While the rest of campus is quiet the SDELC shop is humming. And snoring.
The week before completion is full of sleepless nights, and it’s beginning to take a toll on Miners and guests alike. Team camaraderie and cars are tested to the limit as a year’s worth of effort begins to produce results. Sleep deprivation can produce bizarre behaviors; tempers can flare or the silly season takes over. Both are part and parcel of managing people and morale.

At the same time the Mars Rover Design Team hauls Phoenix to Hanksville, Utah for their second crack at desert operations. Mechanical lead Ian Lee’s group has produced a masterpiece of form and function, but it’s not been without a cost in physical exhaustion (above).

Some people believe that taking advantage of another when the victim is at their most vulnerable is unfair, classless and humiliating. Others fully understand that making fun of the ones you respect and admire builds camaraderie, that making your buddy’s life hell is like saying “We Love You!”
We’ll let you be the judge of which is the case here.

Wheels on the Ground

S&T’s amazing Formula SAE car is at the St Charles Family Arena today. Their work at the Rolla National Airport is done for now, as the arena’s much larger parking lot really lets the car stretch its legs. In their place the reinvigorated Solar Car Team is using Rolla National Airport’s apron. This young team needs to get a lot of miles on the car well before heading to Austin, Texas in July. They set up a slalom course precisely the same as they’ll face during “scrutineering” at the Formula Sun Grand Prix. Drivers did their best to quickly slip through the course without striking a cone, but didn’t meet the 11+-second maximum tine. Solar carairportDSC_5296[2]
That’ll take practice but the car certainly looked stable enough and mechanically sound. Seasoned observers noted that lap after lap there were no rattles or rubbing sounds. Each of those issues mean reduced efficiency or something coming loose after some road miles.
Solar carSUN_4031After the 9th or 10th slalom sweep the car ground to a halt. Seems a somewhat erratic battery board quit and the battery management system shut down the whole system, just as it should. The students have a handful of spare and boards to complete the repairs. After recovering from yesterday’s aggressive shop-cleaning party, they should be ready to fixing the bugs and be at back at the airport next weekend.

It’s The Crazy Season!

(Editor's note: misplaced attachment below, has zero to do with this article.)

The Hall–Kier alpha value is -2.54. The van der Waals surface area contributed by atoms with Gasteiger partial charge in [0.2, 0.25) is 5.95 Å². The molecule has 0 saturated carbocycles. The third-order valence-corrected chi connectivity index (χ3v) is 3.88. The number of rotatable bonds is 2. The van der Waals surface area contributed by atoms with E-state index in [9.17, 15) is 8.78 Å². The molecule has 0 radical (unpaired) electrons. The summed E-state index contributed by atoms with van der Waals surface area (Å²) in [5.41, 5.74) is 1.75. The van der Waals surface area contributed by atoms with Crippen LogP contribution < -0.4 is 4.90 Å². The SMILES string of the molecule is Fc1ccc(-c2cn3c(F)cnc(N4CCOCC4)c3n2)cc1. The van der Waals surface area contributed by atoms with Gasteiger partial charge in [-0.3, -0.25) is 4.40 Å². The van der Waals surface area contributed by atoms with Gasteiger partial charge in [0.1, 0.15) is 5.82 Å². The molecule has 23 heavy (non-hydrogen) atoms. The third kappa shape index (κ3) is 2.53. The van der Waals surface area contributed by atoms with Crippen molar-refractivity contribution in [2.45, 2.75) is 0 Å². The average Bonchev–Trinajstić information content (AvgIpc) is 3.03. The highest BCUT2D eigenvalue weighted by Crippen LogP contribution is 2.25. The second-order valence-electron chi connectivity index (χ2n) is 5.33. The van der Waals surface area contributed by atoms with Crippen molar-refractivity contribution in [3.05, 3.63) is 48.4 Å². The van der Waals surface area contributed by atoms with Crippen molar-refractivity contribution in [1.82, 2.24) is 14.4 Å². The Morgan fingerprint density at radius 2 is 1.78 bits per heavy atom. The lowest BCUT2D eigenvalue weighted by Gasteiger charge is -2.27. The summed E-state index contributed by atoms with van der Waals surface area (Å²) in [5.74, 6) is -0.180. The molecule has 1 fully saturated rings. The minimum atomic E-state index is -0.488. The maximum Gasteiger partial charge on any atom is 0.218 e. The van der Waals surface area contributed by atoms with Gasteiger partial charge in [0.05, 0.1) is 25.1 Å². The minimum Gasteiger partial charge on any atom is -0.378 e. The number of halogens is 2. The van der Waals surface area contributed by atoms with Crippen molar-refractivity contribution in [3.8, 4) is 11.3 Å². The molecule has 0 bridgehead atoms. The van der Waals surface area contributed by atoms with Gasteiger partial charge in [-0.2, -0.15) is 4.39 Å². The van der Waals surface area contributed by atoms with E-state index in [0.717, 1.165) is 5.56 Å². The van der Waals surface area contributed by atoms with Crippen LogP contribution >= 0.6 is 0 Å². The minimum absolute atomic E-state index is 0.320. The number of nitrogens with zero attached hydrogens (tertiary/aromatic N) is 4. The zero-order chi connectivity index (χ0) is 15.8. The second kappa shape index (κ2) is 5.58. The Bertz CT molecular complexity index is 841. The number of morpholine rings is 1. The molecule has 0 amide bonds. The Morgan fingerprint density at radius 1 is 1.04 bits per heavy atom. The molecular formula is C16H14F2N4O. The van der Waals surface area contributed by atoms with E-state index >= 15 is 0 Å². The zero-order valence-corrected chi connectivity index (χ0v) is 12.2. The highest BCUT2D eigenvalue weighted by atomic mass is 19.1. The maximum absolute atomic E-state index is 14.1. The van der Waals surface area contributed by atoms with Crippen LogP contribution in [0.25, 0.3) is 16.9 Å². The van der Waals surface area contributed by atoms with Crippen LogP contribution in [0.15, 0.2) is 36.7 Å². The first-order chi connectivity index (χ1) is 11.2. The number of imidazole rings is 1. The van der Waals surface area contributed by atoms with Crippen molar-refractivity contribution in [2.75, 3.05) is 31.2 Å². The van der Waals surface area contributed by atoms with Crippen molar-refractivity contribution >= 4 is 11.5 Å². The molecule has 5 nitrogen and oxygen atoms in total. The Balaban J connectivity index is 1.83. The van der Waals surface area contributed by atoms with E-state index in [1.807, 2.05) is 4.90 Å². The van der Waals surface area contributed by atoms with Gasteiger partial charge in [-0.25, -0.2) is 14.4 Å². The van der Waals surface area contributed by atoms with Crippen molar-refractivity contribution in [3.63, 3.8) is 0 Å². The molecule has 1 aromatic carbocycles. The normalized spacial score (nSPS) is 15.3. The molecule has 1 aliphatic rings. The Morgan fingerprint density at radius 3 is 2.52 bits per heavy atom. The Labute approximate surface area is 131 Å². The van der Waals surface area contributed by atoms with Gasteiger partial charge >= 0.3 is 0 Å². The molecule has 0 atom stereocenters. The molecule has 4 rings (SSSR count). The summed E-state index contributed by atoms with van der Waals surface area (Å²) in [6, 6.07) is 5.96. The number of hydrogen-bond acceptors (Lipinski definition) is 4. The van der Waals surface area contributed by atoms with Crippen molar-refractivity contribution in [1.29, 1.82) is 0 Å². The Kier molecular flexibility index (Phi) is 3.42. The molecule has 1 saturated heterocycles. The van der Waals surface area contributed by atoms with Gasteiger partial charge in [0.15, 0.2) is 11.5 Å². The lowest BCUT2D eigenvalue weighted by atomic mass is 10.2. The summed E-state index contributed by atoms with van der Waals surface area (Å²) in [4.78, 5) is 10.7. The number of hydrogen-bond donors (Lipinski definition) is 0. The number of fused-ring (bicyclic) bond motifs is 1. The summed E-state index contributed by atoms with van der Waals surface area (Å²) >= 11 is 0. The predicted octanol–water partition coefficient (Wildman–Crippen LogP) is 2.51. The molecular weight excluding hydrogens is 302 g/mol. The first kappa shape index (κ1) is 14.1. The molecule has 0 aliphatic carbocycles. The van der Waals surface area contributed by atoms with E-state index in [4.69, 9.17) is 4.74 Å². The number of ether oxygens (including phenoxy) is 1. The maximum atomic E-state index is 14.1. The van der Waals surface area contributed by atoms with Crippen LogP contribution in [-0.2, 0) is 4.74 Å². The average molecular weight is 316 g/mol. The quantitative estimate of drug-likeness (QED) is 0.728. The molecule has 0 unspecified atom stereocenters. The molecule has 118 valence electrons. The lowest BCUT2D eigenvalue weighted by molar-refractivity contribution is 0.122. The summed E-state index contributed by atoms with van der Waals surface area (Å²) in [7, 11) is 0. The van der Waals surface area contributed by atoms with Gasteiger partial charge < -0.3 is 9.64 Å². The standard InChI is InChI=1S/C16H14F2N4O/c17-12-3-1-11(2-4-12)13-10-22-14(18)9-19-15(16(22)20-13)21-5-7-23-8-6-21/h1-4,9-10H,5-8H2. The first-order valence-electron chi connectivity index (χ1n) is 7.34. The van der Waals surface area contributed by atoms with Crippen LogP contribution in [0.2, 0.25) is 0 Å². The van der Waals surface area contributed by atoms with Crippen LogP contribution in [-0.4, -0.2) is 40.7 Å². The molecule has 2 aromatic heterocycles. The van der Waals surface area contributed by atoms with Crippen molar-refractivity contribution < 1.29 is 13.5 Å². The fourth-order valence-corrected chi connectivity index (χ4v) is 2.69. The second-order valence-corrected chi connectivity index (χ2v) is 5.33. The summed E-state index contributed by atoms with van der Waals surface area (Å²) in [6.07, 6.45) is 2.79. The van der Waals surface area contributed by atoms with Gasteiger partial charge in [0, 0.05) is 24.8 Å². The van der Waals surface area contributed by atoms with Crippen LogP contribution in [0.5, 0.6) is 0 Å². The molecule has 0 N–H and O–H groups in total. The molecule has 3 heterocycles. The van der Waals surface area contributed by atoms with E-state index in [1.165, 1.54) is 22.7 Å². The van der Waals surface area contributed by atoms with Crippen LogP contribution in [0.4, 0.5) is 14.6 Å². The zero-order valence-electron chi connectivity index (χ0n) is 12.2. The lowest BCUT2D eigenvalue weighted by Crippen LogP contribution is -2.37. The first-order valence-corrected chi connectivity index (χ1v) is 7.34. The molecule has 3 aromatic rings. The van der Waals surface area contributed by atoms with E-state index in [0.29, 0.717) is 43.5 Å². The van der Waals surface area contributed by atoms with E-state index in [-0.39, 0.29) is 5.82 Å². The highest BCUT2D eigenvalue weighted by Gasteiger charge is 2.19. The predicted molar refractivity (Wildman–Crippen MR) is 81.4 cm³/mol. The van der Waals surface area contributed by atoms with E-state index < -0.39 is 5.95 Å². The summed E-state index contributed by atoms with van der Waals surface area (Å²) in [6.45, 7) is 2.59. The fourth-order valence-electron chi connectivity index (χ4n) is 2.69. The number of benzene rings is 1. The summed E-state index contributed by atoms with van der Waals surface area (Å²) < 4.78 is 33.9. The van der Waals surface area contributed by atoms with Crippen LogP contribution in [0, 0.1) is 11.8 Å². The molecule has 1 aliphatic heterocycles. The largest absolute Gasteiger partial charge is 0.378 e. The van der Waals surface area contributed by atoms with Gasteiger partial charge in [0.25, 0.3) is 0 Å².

Student design competitions are in full swing. Bright and early tomorrow starts the Steel Bridge contest, followed just a day later by the Concrete Canoe event, both in Stillwater, OK. The ’14 S&T bridge is a stunning example of design simplicity that takes but three students to assemble in under 10 minutes. The Route 66-themed The Mother Rowed canoe has so far overcome some pretty serious cracks after a critical pour component didn’t arrive in time. If it survives the trailer ride to OSU country, it should be OK.

Overlapping those two events is the ASME West Coast Human Powered Vehicle Competitions, two time zones to the west in San Jose, CA. The road rash on Peter Freiberger’s carbon-fiber masterpiece has been repaired, and the endurance race will be held on an old-fashioned velodromes so hay bales and overly-aggressive riding should be less of a problem.

FASEDC3SUN_0991In the midst of all this chaos Rolla’s flashiest and most consistent team, Formula SAE, has carved out some asphalt of their own at the Rolla National Airport. Nights, weekends, rain or shine they’ve been testing, testing, testing. Another 10 days or so and the full aero package will be ready while the body-panels-of-many-colors will give way to one of the flashiest machines of the 400+ teams that run in these events world-wide.

In other news, Phoenix, the Mars Rover Design Team’s freshly-unveiled machine was rolling on its own late last night, and Saturday’s Illinois test of the Advanced Aero Vehicle Groups monster rocket was a good one. Most components worked as designed, nothing broke, and they got all the pieces back. Not a bad day’s work.

Lastly, from the Conde’ Nast travel guide. You’re probably in the wrong hotel if your toilet has a sign on the tank telling you not to drink the water. The advance party for Human Powered Vehicle sent us this travel tidbit tonight:

“Is it really necessary to tell hotel occupants not to drink out of the toilet? Really?”

Red Rover, Red Rover, Send The Martians On Over….

Monday morning the Mars Rover Design Team (MRDT) work area/stall was quiet; too quiet. Just ten days (and counting) until the public Rover unveiling/naming celebration, you’d think MRDT would be in final/frantic crunch mode; repairing the unbreakable thing or remaking a piece because the ordered parts didn’t fit.

Just a yardstick away the Human Powered Vehicle Competition Team (HPVC) was struggling to finish the last few pieces of their masterful carbon-fiber trike. Realizing that HPVC’s competition deadline was just three days away Rover’s mechanical team, including Jon Bopp and James Zandstra, saw a greater need than their own and instantly suspended Rover work to help get the ASME-sponsored project out the door. Baja! SAE’s mechanics and the crew of Advanced Aero Vehicle Group’s rocket team took the hint and pitched right in, pulling a community all-nighter to wrap things up.